5 minutes with Dublin's Fish Shop's Peter Hogan

Aoife Carrigy catches up with Peter Hogan, who runs Fish Shop restaurant and neighbouring wine bar with Jumoke Akintola.


Peter Hogan’s love of wine has helped put the small restaurant (Fish Shop Queen Street) and neighbouring wine bar (Fish Shop Benburb Street) that he runs with Jumoke Akintola firmly on the map for Dublin wine lovers interested in trying something fresh, unique and delicious. Aoife Carrigy finds out exactly what's in his glass this summer.

Lately I’ve been really excited by the possibilities of the ‘forgotten’ white grape of Burgundy, Aligoté. You have to look hard but there are some fantastic examples out there from the producers like de Villaine and Sylvain Pataille. The wines tend to be quite mineral and packed full of fruit which works great with seafood. They also tend to offer good value for money. We've been re-working the wine lists for the restaurants and we’re excited to showcase some of these there.

For me, summer means rosé, both in the restaurant as well as at home…or rosado to be exact. Although the trend at the moment is definitely towards the pale-coloured, dry and crisp style from Provence, at Fish Shop we are really excited by its Spanish counterpart, rosado, a wine that’s still dry but deep in colour and full of flavour.

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We have a small stash of one of the rarest and best rosados from the Rioja producer Lopez de Heredia in the restaurants but for everyday drinking there is a great example out there called ‘Sonrojo’ from Navarra producer Calandria.

 

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The thing I love most about my job is learning about wine. It's completely fascinating. The more you learn the more you realise how little you know, but tasting wines, reading, listening to podcasts, visiting wineries and most importantly meeting the people who make the wines… my job is full of opportunities to further my understanding and I love it. Rarely having to ever drink bad wine is a plus too!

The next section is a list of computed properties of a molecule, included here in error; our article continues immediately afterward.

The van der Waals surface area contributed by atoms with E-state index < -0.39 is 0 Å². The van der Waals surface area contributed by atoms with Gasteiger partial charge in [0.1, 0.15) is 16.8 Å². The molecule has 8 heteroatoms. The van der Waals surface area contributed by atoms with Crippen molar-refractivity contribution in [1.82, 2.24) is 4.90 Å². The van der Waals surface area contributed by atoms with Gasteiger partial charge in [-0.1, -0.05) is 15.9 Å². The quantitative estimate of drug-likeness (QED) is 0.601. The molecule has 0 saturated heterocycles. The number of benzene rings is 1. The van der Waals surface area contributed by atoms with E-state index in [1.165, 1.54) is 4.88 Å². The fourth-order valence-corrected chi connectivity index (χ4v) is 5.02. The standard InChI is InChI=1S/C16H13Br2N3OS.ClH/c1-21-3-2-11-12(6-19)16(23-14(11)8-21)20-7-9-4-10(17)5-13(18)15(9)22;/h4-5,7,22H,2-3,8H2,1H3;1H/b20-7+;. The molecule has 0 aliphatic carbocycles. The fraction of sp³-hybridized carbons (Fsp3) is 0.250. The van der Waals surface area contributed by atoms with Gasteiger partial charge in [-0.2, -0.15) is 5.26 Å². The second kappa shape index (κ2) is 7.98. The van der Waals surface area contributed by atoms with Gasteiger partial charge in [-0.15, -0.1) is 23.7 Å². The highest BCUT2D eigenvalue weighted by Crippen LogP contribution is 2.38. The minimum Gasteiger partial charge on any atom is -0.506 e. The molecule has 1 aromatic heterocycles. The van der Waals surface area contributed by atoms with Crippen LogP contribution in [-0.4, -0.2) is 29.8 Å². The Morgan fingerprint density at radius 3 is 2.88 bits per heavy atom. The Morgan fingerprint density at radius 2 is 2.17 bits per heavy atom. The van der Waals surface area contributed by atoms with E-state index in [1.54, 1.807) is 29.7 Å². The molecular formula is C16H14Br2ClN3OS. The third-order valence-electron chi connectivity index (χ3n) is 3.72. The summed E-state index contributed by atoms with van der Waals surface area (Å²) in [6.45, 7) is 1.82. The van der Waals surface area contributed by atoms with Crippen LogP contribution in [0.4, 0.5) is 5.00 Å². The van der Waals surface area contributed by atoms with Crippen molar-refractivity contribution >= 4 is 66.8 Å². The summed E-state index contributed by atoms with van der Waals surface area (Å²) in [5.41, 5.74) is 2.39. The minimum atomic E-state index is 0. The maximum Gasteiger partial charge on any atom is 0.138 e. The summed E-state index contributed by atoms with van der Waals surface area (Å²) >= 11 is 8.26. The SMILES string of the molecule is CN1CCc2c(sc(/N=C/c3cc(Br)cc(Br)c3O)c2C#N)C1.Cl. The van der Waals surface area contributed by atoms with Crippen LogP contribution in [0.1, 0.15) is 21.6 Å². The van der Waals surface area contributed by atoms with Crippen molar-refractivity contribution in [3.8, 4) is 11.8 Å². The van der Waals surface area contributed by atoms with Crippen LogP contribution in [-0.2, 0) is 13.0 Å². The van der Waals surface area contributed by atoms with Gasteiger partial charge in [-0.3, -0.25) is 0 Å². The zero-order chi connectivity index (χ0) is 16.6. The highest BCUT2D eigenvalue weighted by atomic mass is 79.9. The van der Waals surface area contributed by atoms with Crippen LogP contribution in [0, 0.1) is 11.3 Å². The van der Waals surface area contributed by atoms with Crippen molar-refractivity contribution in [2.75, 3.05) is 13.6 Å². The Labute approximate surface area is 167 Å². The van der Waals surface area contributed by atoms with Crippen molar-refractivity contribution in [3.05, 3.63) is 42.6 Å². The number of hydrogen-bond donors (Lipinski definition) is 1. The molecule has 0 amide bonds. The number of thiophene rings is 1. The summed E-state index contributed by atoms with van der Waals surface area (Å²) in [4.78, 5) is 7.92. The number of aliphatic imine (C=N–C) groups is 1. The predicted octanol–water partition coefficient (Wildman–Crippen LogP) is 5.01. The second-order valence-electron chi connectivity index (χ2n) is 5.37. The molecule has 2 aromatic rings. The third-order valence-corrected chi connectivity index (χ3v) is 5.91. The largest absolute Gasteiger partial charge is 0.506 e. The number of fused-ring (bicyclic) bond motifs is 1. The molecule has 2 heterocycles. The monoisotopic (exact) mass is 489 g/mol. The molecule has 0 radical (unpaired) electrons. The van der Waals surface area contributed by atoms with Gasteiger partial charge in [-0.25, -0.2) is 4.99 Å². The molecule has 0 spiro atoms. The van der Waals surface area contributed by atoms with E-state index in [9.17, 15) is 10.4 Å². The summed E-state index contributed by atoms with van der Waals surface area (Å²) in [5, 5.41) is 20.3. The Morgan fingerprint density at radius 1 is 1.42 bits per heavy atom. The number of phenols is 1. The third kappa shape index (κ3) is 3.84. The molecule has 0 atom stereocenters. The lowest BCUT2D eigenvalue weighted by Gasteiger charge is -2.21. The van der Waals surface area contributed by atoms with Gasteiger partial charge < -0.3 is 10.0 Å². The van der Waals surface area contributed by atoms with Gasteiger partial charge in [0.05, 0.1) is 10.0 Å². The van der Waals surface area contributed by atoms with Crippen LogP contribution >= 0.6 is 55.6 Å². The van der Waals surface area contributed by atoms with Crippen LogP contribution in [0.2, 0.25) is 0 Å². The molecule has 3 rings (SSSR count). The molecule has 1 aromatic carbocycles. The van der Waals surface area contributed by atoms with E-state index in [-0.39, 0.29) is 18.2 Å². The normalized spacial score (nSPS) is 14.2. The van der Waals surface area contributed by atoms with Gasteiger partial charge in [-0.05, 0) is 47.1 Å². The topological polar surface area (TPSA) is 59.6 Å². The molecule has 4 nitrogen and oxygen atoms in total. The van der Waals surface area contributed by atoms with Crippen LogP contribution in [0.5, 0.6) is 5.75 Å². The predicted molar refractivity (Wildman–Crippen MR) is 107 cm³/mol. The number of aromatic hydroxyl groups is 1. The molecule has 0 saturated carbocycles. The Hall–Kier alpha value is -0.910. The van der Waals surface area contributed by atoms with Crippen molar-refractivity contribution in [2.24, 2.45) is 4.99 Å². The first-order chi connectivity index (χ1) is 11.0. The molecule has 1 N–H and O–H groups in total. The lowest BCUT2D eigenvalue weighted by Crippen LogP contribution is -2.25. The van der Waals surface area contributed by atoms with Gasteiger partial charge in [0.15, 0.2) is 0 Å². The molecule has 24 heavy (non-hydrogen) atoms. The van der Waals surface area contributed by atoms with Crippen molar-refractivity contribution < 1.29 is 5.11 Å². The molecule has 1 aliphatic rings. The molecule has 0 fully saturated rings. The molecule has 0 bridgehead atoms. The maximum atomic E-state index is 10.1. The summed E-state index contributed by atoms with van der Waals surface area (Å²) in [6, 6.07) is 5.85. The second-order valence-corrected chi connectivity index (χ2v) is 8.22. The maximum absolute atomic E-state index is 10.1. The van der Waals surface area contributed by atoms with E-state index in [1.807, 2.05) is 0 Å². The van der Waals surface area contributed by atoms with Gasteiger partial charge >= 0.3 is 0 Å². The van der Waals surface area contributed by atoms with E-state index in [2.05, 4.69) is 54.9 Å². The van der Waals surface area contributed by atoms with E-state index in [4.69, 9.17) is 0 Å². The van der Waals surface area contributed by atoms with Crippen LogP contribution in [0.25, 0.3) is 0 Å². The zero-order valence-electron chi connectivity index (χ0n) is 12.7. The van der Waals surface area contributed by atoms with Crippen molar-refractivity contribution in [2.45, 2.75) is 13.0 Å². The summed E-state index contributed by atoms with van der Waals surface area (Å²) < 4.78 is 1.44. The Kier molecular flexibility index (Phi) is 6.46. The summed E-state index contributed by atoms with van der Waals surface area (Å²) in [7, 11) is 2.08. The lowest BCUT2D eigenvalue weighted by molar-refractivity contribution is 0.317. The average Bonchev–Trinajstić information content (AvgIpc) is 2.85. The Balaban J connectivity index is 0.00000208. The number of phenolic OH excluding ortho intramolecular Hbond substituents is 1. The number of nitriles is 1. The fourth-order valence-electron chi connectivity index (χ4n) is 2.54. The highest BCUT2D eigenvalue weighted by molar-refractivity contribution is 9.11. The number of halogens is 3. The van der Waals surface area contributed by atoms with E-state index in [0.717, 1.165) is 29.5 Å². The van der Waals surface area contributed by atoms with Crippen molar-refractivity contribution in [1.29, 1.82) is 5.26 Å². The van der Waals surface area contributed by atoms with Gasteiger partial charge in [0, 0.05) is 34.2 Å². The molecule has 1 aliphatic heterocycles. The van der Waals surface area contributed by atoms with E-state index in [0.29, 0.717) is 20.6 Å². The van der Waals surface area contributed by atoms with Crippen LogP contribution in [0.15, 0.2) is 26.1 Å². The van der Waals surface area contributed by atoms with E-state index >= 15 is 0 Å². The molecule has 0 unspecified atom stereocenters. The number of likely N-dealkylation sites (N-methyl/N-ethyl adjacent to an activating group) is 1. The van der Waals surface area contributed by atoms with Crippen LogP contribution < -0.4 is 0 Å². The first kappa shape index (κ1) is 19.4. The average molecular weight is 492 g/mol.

My most memorable wine experience was a recent trip to Tenerife to visit one of our favourite wineries, Suertes del Marques, thanks to our amazingly generous and talented friends Rafa and Antonio from wine importer Vinos Tito.

The winery is stunningly beautiful and completely unique with 200-year-old vines trailing up the steep slopes of the El Tiede volcano in the north of the Island. We've been selling a really special white wine from them called ‘Vidonia’ since we opened and drinking this wine overlooking the vineyard that made it was a really memorable experience.

 

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For me, the most exciting wine today is being produced in Spain. Spain’s wines are so diverse it is hard to think of it as a single wine region but there are fantastic wines being made all over.

Some of our favourites include some very fine wines being made from old-vine Garnacha in the Gredos Mountains just outside Madrid by producers like Commando G; and fantastic quality Albariño from Galicia from the likes of Albamar and Zarate. Also, any wine from South African producer Craig Hawkins' Testalonga winery which is just getting better and better.

The best value wines today are coming from Beaujolais in France, which is a fantastic place to look for subtle, delicious wines that are a pleasure to drink and won't break the bank. Lapierre, Foillard, Daniel Bouland and Louis Claude Desvignes are a few names to look out for.

My dream cellar would contain lots of vintage Champagne. Regular access to really good Champagne is sadly something which will probably always be the stuff of dreams and most every situation is improved by it!

PORTRAIT Al Higgins  WORDS Aoife Carrigy


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